The Mission Continues Group remove invasive plants including Australian Pine and Burma Reed from the restoration site at the Batchelor Environmental Center

On a recent blustery Saturday morning, over 30 eager volunteers assembled at Florida International University’s Biscayne Bay Campus with a mission. They came to hack away invasive plants at the site of Frost Science’s new Batchelor Environmental Center (BEC). Invasive plants such as Burma reed to Australian pine had encroached on the area over the years, and one of our missions at MUVE (Museum Volunteers for the Environment) is to restore native habitats. The site at BEC provided the perfect opportunity. These plants excel at choking off native vegetation and ensuring that nothing lives in their dark and dreary undergrowth.

Opening in 2017, BEC is Frost Science’s 75,000-square-foot facility that will house our animal-focused operations, including our state-of-the-art raptor rehabilitation program; animal husbandry for hundreds of creatures seen in our exhibits downtown; a 113,000-gallon aquarium system to nurture and quarantine fish before we place them in the downtown exhibits; and the future home of MUVE, our volunteer habitat restoration program.

 

Volunteers work hard to clear out the invasive plants including Australian Pine and Burma Reed from the restoration site

Volunteers work hard to clear out the invasive plants including Australian Pine and Burma Reed from the restoration site

BEC will also continue the work of the current Batchelor Wildlife Center (located in our Coconut Grove site), which has been rehabilitating injured raptors such as peregrine falcons, Cooper’s hawks and screech owls, either releasing them back into the wild if they are fit to survive, or utilizing them in our education programs.

The purpose of the restoration activity, which is funded by a grant from the National Fish and Wildlife Foundation, is to create a buffer of native mangrove and hardwood forest around the site to attract native wildlife and ensure a more native and resilient area. Additionally, MUVE will establish permanent citizen science data collection with camera traps, water quality testing, tree phenology, and bird monitoring, so as to document the environmental change they are creating over time. Interpretive signage will be installed to guide visitors to the area’s natural history.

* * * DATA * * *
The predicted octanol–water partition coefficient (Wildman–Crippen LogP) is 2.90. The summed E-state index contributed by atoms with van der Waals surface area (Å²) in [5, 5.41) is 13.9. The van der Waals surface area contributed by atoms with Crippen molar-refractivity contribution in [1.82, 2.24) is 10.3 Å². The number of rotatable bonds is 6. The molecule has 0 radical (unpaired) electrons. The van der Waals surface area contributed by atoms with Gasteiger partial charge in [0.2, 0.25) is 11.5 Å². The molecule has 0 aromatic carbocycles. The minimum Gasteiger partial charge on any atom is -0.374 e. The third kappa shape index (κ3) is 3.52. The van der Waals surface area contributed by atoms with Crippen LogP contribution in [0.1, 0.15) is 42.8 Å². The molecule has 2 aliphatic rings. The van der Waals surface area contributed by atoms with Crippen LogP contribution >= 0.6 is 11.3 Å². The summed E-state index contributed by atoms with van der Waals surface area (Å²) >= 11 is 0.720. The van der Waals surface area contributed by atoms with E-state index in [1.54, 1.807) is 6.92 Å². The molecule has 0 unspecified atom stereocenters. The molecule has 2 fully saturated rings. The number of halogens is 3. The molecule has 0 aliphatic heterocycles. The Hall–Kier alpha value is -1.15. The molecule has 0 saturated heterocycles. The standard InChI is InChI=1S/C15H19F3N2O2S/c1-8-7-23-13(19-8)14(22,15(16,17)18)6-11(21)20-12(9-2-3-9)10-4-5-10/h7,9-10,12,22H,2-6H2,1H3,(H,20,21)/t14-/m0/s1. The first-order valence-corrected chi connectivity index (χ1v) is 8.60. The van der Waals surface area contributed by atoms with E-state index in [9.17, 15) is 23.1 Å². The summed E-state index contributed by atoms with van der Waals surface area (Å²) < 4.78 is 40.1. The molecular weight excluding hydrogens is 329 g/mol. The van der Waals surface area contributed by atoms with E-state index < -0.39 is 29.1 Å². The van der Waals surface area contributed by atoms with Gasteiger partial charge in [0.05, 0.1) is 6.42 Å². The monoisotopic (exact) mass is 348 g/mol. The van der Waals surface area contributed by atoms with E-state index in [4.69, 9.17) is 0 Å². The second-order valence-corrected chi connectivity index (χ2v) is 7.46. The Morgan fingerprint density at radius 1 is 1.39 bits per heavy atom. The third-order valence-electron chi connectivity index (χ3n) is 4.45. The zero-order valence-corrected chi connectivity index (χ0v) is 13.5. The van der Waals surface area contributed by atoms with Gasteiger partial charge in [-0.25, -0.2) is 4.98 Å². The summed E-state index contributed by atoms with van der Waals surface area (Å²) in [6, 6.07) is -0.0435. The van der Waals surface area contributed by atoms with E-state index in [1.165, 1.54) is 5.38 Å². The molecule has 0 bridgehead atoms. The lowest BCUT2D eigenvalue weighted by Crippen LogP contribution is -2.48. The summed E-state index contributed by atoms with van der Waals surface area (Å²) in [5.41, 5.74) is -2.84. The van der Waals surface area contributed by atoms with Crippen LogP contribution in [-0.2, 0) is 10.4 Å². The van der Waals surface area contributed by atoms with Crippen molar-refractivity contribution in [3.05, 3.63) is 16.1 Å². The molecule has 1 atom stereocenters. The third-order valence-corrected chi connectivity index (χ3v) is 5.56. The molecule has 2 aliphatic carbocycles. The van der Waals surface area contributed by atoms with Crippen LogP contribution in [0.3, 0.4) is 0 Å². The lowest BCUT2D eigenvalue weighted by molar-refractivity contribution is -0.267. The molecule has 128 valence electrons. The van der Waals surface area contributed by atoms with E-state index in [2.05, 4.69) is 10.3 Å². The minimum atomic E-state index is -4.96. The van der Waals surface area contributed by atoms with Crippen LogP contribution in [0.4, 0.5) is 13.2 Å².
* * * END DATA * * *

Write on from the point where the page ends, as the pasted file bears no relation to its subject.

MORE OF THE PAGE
Upward Bound Students remove invasive plants at the Batchelor Environmental Center

Upward Bound Students remove invasive plants at the Batchelor Environmental Center

The project is part of a broader effort envisioned by MUVE to expand the Oleta River corridor, a riparian buffer area located around Miami-Dade County’s last free flowing river. This six-mile-long corridor provides hope that Miami, one of the densest urban areas in the country, can coexist with nature and reap the benefits that urban wild areas provide, such as higher property values, lower electric bills, less noise, and more encounters with native birds, butterflies and mammals.

The project is part of a broader effort envisioned by MUVE to expand the Oleta River corridor, a riparian buffer area located around Miami-Dade County’s last free flowing river. This six-mile-long corridor provides hope that Miami, one of the densest urban areas in the country, can coexist with nature and reap the benefits that urban wild areas provide, such as higher property values, lower electric bills, less noise, and more encounters with native birds, butterflies and mammals.

The volunteers represented a broad portfolio of local groups, including Mission Continues, which engages recent Iraq and Afghanistan war veterans to give back to their community; FIU’s School of Environment, Arts and Society; Wells Fargo, which has funded MUVE and provided volunteer support; and the museum’s Upward Bound Math and Science program. Specifically, 13 UBMS students helped remove invasive plants. The invasive plant removal process will continue until Spring, when MUVE will begin planting native mangrove and hardwood trees.